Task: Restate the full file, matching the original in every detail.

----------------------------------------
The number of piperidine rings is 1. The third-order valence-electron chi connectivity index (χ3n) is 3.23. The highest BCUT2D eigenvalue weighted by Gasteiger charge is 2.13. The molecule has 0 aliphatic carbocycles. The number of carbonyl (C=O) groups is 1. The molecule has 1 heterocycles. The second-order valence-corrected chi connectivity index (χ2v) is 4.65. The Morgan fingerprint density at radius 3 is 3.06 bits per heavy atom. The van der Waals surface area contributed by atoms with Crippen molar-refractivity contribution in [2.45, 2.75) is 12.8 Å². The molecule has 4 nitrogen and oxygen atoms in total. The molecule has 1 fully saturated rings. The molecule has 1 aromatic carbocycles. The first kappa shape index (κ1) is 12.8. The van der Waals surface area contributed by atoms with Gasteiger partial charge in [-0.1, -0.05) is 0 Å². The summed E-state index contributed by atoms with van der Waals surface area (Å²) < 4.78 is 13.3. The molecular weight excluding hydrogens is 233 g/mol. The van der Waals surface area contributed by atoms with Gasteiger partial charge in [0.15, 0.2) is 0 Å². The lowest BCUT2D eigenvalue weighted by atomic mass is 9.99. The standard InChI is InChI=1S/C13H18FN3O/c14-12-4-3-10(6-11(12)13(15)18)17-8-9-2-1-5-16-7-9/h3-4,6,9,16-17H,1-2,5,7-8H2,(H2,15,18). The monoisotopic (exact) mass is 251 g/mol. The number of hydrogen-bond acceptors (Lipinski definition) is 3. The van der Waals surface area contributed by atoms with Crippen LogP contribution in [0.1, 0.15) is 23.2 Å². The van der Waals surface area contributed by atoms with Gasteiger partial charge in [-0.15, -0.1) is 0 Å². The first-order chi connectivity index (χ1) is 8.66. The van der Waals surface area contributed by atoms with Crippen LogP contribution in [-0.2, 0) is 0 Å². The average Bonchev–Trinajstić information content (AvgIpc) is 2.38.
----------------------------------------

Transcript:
The number of piperidine rings is 1. The third-order valence-electron chi connectivity index (χ3n) is 3.23. The highest BCUT2D eigenvalue weighted by Gasteiger charge is 2.13. The molecule has 0 aliphatic carbocycles. The number of carbonyl (C=O) groups is 1. The molecule has 1 heterocycles. The second-order valence-corrected chi connectivity index (χ2v) is 4.65. The Morgan fingerprint density at radius 3 is 3.06 bits per heavy atom. The van der Waals surface area contributed by atoms with Crippen molar-refractivity contribution in [2.45, 2.75) is 12.8 Å². The molecule has 4 nitrogen and oxygen atoms in total. The molecule has 1 fully saturated rings. The molecule has 1 aromatic carbocycles. The first kappa shape index (κ1) is 12.8. The van der Waals surface area contributed by atoms with Gasteiger partial charge in [-0.1, -0.05) is 0 Å². The summed E-state index contributed by atoms with van der Waals surface area (Å²) < 4.78 is 13.3. The molecular weight excluding hydrogens is 233 g/mol. The van der Waals surface area contributed by atoms with Gasteiger partial charge in [0.15, 0.2) is 0 Å². The lowest BCUT2D eigenvalue weighted by atomic mass is 9.99. The standard InChI is InChI=1S/C13H18FN3O/c14-12-4-3-10(6-11(12)13(15)18)17-8-9-2-1-5-16-7-9/h3-4,6,9,16-17H,1-2,5,7-8H2,(H2,15,18). The monoisotopic (exact) mass is 251 g/mol. The number of hydrogen-bond acceptors (Lipinski definition) is 3. The van der Waals surface area contributed by atoms with Crippen LogP contribution in [0.1, 0.15) is 23.2 Å². The van der Waals surface area contributed by atoms with Gasteiger partial charge in [-0.15, -0.1) is 0 Å². The first-order chi connectivity index (χ1) is 8.66. The van der Waals surface area contributed by atoms with Crippen LogP contribution in [-0.2, 0) is 0 Å². The average Bonchev–Trinajstić information content (AvgIpc) is 2.38.